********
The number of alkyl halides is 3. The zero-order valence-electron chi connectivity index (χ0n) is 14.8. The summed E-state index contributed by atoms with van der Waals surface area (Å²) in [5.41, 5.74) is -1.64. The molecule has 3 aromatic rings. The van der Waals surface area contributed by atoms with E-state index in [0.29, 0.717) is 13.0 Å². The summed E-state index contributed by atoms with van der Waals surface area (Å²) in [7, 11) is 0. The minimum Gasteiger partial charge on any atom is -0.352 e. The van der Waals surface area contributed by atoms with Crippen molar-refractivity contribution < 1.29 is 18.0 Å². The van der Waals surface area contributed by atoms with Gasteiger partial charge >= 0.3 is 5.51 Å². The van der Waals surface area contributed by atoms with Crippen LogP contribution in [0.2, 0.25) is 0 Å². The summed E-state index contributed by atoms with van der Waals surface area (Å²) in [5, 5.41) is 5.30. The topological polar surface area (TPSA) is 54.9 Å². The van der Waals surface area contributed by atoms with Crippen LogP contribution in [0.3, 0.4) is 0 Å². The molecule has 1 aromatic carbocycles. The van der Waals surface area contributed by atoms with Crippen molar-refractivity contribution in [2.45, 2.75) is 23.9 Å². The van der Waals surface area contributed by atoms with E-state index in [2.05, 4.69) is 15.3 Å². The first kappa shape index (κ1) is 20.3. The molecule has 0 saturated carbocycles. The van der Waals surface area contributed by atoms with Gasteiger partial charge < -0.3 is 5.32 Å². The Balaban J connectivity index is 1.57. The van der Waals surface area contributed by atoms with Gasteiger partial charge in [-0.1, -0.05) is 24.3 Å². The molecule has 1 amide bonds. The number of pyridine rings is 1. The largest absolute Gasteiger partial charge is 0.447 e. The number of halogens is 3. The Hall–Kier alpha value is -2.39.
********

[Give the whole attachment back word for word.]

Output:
The number of alkyl halides is 3. The zero-order valence-electron chi connectivity index (χ0n) is 14.8. The summed E-state index contributed by atoms with van der Waals surface area (Å²) in [5.41, 5.74) is -1.64. The molecule has 3 aromatic rings. The van der Waals surface area contributed by atoms with E-state index in [0.29, 0.717) is 13.0 Å². The summed E-state index contributed by atoms with van der Waals surface area (Å²) in [7, 11) is 0. The minimum Gasteiger partial charge on any atom is -0.352 e. The van der Waals surface area contributed by atoms with Crippen molar-refractivity contribution < 1.29 is 18.0 Å². The van der Waals surface area contributed by atoms with Gasteiger partial charge >= 0.3 is 5.51 Å². The van der Waals surface area contributed by atoms with Crippen LogP contribution in [0.2, 0.25) is 0 Å². The summed E-state index contributed by atoms with van der Waals surface area (Å²) in [5, 5.41) is 5.30. The topological polar surface area (TPSA) is 54.9 Å². The van der Waals surface area contributed by atoms with Crippen LogP contribution in [0.3, 0.4) is 0 Å². The molecule has 1 aromatic carbocycles. The van der Waals surface area contributed by atoms with Crippen molar-refractivity contribution in [2.45, 2.75) is 23.9 Å². The van der Waals surface area contributed by atoms with E-state index in [2.05, 4.69) is 15.3 Å². The first kappa shape index (κ1) is 20.3. The molecule has 0 saturated carbocycles. The van der Waals surface area contributed by atoms with Gasteiger partial charge < -0.3 is 5.32 Å². The Balaban J connectivity index is 1.57. The van der Waals surface area contributed by atoms with Gasteiger partial charge in [-0.1, -0.05) is 24.3 Å². The molecule has 1 amide bonds. The number of pyridine rings is 1. The largest absolute Gasteiger partial charge is 0.447 e. The number of halogens is 3. The Hall–Kier alpha value is -2.39.